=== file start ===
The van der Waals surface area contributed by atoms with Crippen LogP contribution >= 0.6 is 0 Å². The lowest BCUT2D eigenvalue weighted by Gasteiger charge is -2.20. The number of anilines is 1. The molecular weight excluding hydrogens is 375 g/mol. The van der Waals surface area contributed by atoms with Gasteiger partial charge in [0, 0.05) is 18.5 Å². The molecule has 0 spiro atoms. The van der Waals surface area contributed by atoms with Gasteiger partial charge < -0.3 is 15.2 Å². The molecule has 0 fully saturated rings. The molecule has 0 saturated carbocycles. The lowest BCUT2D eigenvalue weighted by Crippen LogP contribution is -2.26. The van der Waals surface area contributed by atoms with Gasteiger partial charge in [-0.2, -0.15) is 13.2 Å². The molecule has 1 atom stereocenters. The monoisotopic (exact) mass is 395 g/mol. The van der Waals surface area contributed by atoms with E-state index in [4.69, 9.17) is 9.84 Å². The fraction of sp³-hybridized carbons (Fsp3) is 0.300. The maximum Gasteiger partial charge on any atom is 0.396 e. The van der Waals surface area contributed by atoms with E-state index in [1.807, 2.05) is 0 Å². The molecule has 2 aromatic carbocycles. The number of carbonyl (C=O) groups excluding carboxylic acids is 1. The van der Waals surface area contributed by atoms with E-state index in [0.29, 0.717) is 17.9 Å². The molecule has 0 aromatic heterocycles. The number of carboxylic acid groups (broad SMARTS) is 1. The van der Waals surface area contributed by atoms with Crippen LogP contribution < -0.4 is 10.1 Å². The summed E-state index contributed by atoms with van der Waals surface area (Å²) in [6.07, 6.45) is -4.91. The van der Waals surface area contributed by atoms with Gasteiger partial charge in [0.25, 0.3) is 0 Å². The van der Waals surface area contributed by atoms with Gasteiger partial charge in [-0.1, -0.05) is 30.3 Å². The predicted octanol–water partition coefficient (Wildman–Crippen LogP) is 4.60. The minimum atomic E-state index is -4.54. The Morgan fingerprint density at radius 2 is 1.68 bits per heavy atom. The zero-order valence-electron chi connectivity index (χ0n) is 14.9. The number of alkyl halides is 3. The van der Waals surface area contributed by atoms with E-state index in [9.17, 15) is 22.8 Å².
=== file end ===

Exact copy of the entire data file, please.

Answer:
The van der Waals surface area contributed by atoms with Crippen LogP contribution >= 0.6 is 0 Å². The lowest BCUT2D eigenvalue weighted by Gasteiger charge is -2.20. The number of anilines is 1. The molecular weight excluding hydrogens is 375 g/mol. The van der Waals surface area contributed by atoms with Gasteiger partial charge in [0, 0.05) is 18.5 Å². The molecule has 0 spiro atoms. The van der Waals surface area contributed by atoms with Gasteiger partial charge < -0.3 is 15.2 Å². The molecule has 0 fully saturated rings. The molecule has 0 saturated carbocycles. The lowest BCUT2D eigenvalue weighted by Crippen LogP contribution is -2.26. The van der Waals surface area contributed by atoms with Gasteiger partial charge in [-0.2, -0.15) is 13.2 Å². The molecule has 1 atom stereocenters. The monoisotopic (exact) mass is 395 g/mol. The van der Waals surface area contributed by atoms with E-state index in [4.69, 9.17) is 9.84 Å². The fraction of sp³-hybridized carbons (Fsp3) is 0.300. The maximum Gasteiger partial charge on any atom is 0.396 e. The van der Waals surface area contributed by atoms with E-state index in [1.807, 2.05) is 0 Å². The molecule has 2 aromatic carbocycles. The number of carbonyl (C=O) groups excluding carboxylic acids is 1. The van der Waals surface area contributed by atoms with E-state index in [0.29, 0.717) is 17.9 Å². The molecule has 0 aromatic heterocycles. The number of carboxylic acid groups (broad SMARTS) is 1. The van der Waals surface area contributed by atoms with Crippen LogP contribution < -0.4 is 10.1 Å². The summed E-state index contributed by atoms with van der Waals surface area (Å²) in [6.07, 6.45) is -4.91. The van der Waals surface area contributed by atoms with Gasteiger partial charge in [0.25, 0.3) is 0 Å². The van der Waals surface area contributed by atoms with Gasteiger partial charge in [-0.1, -0.05) is 30.3 Å². The predicted octanol–water partition coefficient (Wildman–Crippen LogP) is 4.60. The minimum atomic E-state index is -4.54. The Morgan fingerprint density at radius 2 is 1.68 bits per heavy atom. The zero-order valence-electron chi connectivity index (χ0n) is 14.9. The number of alkyl halides is 3. The van der Waals surface area contributed by atoms with E-state index in [9.17, 15) is 22.8 Å².